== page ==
Here in Nibutani, in the area in front of the Nibutani Ainu Culture Museum, a new Nibutani Kotan has been created to serve as a hub for Ainu history and culture. This kotan features cise dwellings built using traditional construction techniques, separated by a small flowing stream. At the on-site folk craft hall, visitors can purchase authentic Ainu folk crafts. In this special edition, we begin a journey of Ainu history and culture tourism, starting at Nibutani Kotan.
The Nibutani-ita and Nibutani-attus have been officially designated as traditional craft products by Japan Ministry of Economy, Trade and Industry. Let’s begin our visit to Nibutani Kotan with the tale of the Nibutani-ita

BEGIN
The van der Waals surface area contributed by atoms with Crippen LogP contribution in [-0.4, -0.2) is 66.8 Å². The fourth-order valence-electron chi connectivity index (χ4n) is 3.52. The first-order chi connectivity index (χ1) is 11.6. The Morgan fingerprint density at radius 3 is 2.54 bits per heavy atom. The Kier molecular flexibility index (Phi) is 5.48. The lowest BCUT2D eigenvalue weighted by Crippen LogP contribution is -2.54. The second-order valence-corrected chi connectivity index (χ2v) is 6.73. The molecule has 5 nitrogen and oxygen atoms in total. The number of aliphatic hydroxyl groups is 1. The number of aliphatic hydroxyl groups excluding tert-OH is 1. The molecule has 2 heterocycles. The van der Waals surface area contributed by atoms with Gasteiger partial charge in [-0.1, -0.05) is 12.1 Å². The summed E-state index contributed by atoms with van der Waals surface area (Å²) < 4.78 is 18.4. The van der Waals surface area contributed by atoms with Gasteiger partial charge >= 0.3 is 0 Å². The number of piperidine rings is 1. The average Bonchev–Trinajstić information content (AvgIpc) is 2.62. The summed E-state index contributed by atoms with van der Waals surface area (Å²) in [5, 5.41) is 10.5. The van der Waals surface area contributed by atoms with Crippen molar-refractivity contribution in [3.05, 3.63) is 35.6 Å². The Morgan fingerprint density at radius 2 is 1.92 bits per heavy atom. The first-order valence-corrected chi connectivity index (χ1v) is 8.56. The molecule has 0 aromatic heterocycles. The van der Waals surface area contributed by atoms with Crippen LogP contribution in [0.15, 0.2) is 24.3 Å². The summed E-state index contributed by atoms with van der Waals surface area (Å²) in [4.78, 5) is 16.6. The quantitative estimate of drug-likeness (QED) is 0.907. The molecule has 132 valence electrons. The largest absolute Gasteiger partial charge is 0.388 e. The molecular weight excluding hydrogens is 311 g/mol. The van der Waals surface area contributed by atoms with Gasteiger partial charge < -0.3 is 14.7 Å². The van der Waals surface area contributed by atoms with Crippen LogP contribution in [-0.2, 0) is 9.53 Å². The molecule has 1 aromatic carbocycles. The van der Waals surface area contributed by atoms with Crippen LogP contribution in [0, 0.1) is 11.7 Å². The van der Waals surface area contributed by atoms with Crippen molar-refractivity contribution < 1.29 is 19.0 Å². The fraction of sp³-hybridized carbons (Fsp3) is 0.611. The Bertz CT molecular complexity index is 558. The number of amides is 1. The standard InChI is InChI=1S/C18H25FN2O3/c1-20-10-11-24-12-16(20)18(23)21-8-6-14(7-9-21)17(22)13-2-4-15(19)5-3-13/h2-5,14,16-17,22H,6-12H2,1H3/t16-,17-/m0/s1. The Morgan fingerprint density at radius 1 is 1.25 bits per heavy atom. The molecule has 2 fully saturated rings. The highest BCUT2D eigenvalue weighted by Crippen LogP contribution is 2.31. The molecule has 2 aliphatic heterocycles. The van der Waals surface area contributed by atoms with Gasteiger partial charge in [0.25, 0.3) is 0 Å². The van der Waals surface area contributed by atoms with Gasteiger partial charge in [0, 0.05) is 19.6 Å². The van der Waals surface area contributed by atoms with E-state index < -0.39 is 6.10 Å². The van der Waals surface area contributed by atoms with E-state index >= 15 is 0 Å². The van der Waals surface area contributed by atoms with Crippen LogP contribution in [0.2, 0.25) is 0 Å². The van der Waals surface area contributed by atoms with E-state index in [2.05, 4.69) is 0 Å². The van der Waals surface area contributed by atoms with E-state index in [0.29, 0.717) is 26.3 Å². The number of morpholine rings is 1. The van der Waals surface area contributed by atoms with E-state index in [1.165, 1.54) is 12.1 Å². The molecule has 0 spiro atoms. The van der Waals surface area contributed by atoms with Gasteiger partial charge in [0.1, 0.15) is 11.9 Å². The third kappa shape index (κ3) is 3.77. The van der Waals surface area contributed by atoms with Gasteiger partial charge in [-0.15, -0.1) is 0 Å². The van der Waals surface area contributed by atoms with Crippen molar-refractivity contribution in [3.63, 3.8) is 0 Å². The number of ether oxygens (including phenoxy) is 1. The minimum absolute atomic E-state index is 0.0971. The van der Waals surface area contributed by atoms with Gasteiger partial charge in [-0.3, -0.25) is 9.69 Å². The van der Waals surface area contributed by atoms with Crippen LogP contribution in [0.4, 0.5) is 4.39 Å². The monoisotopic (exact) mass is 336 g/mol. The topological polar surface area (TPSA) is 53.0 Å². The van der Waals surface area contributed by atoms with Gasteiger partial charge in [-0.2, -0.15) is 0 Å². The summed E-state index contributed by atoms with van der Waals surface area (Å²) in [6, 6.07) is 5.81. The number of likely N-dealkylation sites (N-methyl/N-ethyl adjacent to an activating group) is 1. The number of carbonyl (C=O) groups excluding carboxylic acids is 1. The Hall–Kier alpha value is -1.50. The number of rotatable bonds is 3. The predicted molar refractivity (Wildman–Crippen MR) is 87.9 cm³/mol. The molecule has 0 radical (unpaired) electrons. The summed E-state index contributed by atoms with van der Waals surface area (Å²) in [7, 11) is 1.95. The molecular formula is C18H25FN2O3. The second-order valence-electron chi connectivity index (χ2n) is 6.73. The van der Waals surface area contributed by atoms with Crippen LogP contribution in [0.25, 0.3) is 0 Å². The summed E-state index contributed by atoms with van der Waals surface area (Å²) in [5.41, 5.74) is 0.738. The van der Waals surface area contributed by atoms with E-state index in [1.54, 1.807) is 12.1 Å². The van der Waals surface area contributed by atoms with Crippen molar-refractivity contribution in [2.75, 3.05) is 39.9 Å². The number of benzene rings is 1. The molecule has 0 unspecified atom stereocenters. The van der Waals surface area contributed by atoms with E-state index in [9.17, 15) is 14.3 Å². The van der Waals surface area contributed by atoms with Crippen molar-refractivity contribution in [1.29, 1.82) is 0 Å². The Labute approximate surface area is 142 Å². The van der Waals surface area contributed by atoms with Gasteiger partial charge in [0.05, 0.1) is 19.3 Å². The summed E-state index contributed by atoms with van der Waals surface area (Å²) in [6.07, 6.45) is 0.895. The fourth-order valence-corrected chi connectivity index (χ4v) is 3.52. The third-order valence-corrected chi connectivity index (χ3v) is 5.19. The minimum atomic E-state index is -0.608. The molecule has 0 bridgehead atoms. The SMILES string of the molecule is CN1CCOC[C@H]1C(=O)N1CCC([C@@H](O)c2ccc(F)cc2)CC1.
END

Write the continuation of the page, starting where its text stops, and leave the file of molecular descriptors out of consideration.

Together with the Nibutani-ita (tray), the Nibutani-attus is certified as a traditional craft by the Ministry of Economy, Trade and Industry. Woven from thread made from the inner bark of Manchurian elm, Japanese lime and the like, the texture of the attus is unique.
The view upon leaving the Nibutani Ainu Culture Museum makes you feel like you’re stepping into another space. Step inside a cise, and the world expands even more.
In the museum amid the land that can be said to be the origin of Ainu culture, is a world of everyday implements that are blessings from the kamuy (gods).
The town of Biratori has an abundance of foodstuffs, such as tomatoes and wagyu beef. We spoke to Mr. Yamamoto, the representative of the Local Production for Local Consumption Group in Biratori, about the appeal of Biratori’s food.
Portraits of the Artisans
Isabella Lucy Bird